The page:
Advanced Nav Rules, Part 2 of 3 … Inland and International Navigation Rules …The current Inland Navigation Rules were established in the1980’s. These were defined by the 1982 United Nations Convention on the Law of the Sea. Inland Navigation Rules apply to waters that are 12 nautical miles out to sea from the mean low-water mark of a coastal state (country). In addition, each coastal state may claim a contiguous zone adjacent to and beyond its territorial sea that extends seaward up to 24 nm from its baselines. Finally, the US created an Exclusive Economic Zone (EEZ) which extends further seaward for 200 additional nautical miles beyond the 12 nautical mile territorial sea of the U.S. These zones also apply in the Commonwealth of Puerto Rico, Guam, American Samoa, the U.S. Virgin Islands, and the Commonwealth of the Northern Mariana Islands. In The United States, these rules are enforced by the Coast Guard. Vessel Priority … Did you know that all vessels are not created equality? Starting from the bottom of the totem pole each vessel listed must keep out of the way of all vessels above their position. 1. Seaplanes … 2. Power -Driven … 3. Sailing (not motor-sailing, which is considered power-driven under the rules) … 4. Engaged in Fishing … 5. Constrained by Draft … 6. Restricted in Ability to Maneuver … 7. Not Under Command.
Boating Safety Classes … 45 states in the US require boaters to take a safe boating class which covers basic inland navigation rules for recreational boaters. These classes are very good, but they do not include rules that apply to specific commercial vessels. The broader set of rules include requirements for lights, shapes and whistles that identify a commercial vessel’s mission, configuration, and operational status. Smart skippers know the importance of knowing what ships are in near proximity of their vessel. To find online State Boating Safety Courses go to Helpful Resources in Captain Stormalong’s Tall Tales Blog @ boatopsandsafety.com. The Shape I’m In … Day Shapes … This boating safety tip focuses on Day Shapes. These as shapes displayed on commercial boats and sailboats operating under power. They are used during daylight hours when visibility is not restricted. Day Shapes are made of either plastic that is coated with black vinyl, or black colored metal mesh. Each shape mimics specific commercial lights that go beyond the minimally required standard lights. It is important for all boaters to know what the day shapes are signaling so they understand what type of vessels are in near proximity to their boats, and what precautions are prudent to ensure safety. The descriptions that follow are a selection of the important Day Shape configurations that are required on commercial boats. For the complete list consult the Coast Guard Navigation Rules book that is available at most marine supply stores. In all cases day shapes are in used during clear weather conditions. If visibility becomes restricted, the advanced lights that are in addition to standard lighting requirements for recreational boats are used. 1. Not Under Command … This is a vessel that has stopped because it cannot navigate according to the rules due to a mechanical malfunction. It would show only two black ball day shapes on the masthead. If this vessel could get underway if would add standard lighting.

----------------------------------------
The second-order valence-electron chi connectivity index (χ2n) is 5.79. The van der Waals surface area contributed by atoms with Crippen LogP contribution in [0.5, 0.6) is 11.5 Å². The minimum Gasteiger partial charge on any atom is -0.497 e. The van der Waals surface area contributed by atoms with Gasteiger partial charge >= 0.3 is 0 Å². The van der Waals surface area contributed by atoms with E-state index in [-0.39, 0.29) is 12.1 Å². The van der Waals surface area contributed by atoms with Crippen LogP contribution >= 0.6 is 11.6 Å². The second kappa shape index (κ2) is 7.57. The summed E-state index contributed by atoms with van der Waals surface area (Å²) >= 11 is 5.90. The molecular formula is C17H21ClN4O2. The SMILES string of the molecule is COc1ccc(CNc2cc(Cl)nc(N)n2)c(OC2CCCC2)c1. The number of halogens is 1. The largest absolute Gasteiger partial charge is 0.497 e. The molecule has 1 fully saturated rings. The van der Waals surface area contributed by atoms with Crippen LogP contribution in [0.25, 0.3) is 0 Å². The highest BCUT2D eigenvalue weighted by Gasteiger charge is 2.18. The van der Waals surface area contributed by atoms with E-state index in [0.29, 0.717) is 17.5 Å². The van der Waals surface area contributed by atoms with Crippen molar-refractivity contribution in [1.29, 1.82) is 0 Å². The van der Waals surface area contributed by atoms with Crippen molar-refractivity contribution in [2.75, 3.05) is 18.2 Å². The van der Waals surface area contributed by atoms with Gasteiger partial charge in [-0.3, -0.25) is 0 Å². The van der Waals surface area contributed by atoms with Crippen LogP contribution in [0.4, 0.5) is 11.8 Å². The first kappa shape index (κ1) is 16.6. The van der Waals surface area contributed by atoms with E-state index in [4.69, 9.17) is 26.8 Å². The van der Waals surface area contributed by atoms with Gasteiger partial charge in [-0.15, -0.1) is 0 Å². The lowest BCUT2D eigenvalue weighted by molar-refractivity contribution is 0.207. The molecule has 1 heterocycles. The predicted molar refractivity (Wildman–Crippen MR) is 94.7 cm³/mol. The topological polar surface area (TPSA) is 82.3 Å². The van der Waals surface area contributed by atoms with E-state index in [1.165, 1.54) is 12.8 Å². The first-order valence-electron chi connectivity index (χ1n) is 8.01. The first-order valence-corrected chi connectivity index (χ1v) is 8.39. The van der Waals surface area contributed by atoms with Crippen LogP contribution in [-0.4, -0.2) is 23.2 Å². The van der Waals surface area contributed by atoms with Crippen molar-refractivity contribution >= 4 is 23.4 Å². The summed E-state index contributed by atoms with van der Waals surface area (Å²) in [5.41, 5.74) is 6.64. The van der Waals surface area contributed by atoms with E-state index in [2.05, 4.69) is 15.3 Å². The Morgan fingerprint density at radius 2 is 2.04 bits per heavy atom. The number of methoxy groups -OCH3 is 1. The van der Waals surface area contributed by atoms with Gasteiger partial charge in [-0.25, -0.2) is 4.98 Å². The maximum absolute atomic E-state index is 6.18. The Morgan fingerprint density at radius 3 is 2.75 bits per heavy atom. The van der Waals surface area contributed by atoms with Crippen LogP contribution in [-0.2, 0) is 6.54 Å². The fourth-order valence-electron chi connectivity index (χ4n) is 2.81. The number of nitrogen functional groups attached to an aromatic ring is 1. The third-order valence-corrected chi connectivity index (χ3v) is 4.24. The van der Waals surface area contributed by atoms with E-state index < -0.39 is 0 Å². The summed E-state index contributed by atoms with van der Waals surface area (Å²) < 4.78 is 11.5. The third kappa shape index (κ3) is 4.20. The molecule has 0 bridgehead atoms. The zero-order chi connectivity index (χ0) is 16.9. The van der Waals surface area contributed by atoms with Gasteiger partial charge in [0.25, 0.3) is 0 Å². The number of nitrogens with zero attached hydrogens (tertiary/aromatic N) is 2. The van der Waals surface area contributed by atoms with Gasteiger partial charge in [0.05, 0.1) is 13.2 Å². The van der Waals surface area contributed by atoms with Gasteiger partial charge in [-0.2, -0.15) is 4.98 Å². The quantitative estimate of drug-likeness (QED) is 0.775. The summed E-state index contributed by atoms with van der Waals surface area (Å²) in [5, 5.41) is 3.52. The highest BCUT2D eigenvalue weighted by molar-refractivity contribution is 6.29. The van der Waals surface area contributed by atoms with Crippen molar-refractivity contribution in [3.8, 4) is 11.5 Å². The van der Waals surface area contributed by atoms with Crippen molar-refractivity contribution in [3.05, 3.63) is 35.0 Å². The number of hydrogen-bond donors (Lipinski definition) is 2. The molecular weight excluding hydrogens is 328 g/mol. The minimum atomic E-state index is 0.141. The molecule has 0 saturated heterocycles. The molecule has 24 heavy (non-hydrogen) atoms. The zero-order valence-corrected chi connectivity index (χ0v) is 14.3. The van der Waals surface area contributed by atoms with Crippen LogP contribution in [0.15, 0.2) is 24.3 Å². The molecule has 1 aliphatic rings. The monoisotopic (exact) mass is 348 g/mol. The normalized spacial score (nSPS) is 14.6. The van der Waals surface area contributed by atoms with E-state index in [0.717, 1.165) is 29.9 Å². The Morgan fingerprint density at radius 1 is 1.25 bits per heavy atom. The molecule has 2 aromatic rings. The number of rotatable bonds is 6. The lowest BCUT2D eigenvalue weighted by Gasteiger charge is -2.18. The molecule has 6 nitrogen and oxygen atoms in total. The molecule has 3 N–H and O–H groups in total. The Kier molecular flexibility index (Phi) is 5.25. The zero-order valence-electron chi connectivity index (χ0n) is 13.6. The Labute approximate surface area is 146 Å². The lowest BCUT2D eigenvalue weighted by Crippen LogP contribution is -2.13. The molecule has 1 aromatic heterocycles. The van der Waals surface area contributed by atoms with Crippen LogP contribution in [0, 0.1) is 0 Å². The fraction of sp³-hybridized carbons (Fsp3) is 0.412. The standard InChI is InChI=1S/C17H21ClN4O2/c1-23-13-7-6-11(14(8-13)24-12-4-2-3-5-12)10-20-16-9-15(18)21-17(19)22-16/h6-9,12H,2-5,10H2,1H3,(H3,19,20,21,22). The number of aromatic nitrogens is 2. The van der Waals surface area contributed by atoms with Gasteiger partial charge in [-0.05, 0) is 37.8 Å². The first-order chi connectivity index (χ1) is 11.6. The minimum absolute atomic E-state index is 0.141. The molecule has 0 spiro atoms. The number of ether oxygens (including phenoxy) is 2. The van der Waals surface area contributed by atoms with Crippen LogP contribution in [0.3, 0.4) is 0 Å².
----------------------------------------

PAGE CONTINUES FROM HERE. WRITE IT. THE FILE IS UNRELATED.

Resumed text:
2. Restricted in Ability to Maneuver … This vessel is restricted in her ability to change course due to the nature of her work. It will show a black ball over a black diamond over a second black ball on the mast. 3. Towing Astern … When towing, the tug will and the barges will show black diamond shapes. If the towed vessels are partly submerged each one will show a black diamond forward and aft. 4.Vessel Pushing Ahead, that is Part of a Composite Unit. … A tug pushing a barge as a composite unit does not need to show a day shape. 5. A Tug Pushing Ahead on Western Rivers Above the Huey P. Long Bridge … For reasons not specified in the rules, masthead lights are not required when pushing ahead on this part of the Mississippi River. In this case day shapes are not required.
6. A Vessel Trawling … A vessel trawling will show two black cones apexes together on the masthead so long as visibility is not restricted. 7. A Vessel Fishing Other Than Trawling … A vessel that is fishing other than trawling will also display two black cones apexes together. As with the vessel trawling, all other standard lights will be shown if visibility becomes restricted 8. A Vessel Dredging … A vessel that is dredging will display two black balls in a vertical line to depict the side of the vessel where the dredge is operating. On the opposite side of the vessel you will see two black diamonds in a vertical line. This two black diamond side is where it is safe to proceed. In restricted visibility standard lights will be shown. 9. A Mine Clearing Vessel at Work … If you come upon a ship showing one black at the masthead that forms a triangle with black balls (one on each end of the yardarm) you have come upon a vessel clearing mines. Sailing Under Power … A black cone apex down on the mast is shown. Congratulations … You have navigated through The Shape I’m In, a condensed version of Advanced Navigations Rules. This concludes part two. Part three will address whistle signals. … Whistle Me a Tune. Songs that communicate navigational instructions. All serious skippers should have a clear understanding the sights and sounds used by commercial ships. Smart Boating is Safe Boating!